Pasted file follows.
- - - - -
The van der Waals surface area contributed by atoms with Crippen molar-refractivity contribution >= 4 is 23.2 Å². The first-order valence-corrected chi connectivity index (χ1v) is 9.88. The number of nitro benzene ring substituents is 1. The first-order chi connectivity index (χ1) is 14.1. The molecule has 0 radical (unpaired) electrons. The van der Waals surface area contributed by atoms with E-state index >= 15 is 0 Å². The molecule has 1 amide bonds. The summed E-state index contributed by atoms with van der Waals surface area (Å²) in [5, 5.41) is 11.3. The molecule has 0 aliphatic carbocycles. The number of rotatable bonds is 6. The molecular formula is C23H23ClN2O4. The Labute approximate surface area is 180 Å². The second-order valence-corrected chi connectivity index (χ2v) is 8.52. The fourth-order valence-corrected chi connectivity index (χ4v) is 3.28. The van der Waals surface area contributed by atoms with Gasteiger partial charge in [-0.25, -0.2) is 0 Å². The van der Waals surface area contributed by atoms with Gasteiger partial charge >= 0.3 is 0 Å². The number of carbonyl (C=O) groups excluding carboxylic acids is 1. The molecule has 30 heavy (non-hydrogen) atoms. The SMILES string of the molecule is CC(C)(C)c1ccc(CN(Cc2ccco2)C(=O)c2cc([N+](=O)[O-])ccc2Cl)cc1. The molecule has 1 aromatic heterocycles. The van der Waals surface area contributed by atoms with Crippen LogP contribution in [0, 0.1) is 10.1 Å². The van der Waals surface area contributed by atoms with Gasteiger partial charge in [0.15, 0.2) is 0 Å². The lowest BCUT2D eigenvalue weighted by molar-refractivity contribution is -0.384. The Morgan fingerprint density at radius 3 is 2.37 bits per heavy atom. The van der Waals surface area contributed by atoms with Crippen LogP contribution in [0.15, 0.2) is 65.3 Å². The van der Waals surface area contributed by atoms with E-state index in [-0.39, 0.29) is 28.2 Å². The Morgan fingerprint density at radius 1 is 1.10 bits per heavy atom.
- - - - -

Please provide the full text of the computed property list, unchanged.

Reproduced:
The van der Waals surface area contributed by atoms with Crippen molar-refractivity contribution >= 4 is 23.2 Å². The first-order valence-corrected chi connectivity index (χ1v) is 9.88. The number of nitro benzene ring substituents is 1. The first-order chi connectivity index (χ1) is 14.1. The molecule has 0 radical (unpaired) electrons. The van der Waals surface area contributed by atoms with E-state index >= 15 is 0 Å². The molecule has 1 amide bonds. The summed E-state index contributed by atoms with van der Waals surface area (Å²) in [5, 5.41) is 11.3. The molecule has 0 aliphatic carbocycles. The number of rotatable bonds is 6. The molecular formula is C23H23ClN2O4. The Labute approximate surface area is 180 Å². The second-order valence-corrected chi connectivity index (χ2v) is 8.52. The fourth-order valence-corrected chi connectivity index (χ4v) is 3.28. The van der Waals surface area contributed by atoms with Gasteiger partial charge in [-0.25, -0.2) is 0 Å². The van der Waals surface area contributed by atoms with Gasteiger partial charge >= 0.3 is 0 Å². The number of carbonyl (C=O) groups excluding carboxylic acids is 1. The molecule has 30 heavy (non-hydrogen) atoms. The SMILES string of the molecule is CC(C)(C)c1ccc(CN(Cc2ccco2)C(=O)c2cc([N+](=O)[O-])ccc2Cl)cc1. The molecule has 1 aromatic heterocycles. The van der Waals surface area contributed by atoms with Crippen LogP contribution in [0, 0.1) is 10.1 Å². The van der Waals surface area contributed by atoms with Gasteiger partial charge in [0.15, 0.2) is 0 Å². The lowest BCUT2D eigenvalue weighted by molar-refractivity contribution is -0.384. The Morgan fingerprint density at radius 3 is 2.37 bits per heavy atom. The van der Waals surface area contributed by atoms with Crippen LogP contribution in [0.15, 0.2) is 65.3 Å². The van der Waals surface area contributed by atoms with E-state index in [-0.39, 0.29) is 28.2 Å². The Morgan fingerprint density at radius 1 is 1.10 bits per heavy atom.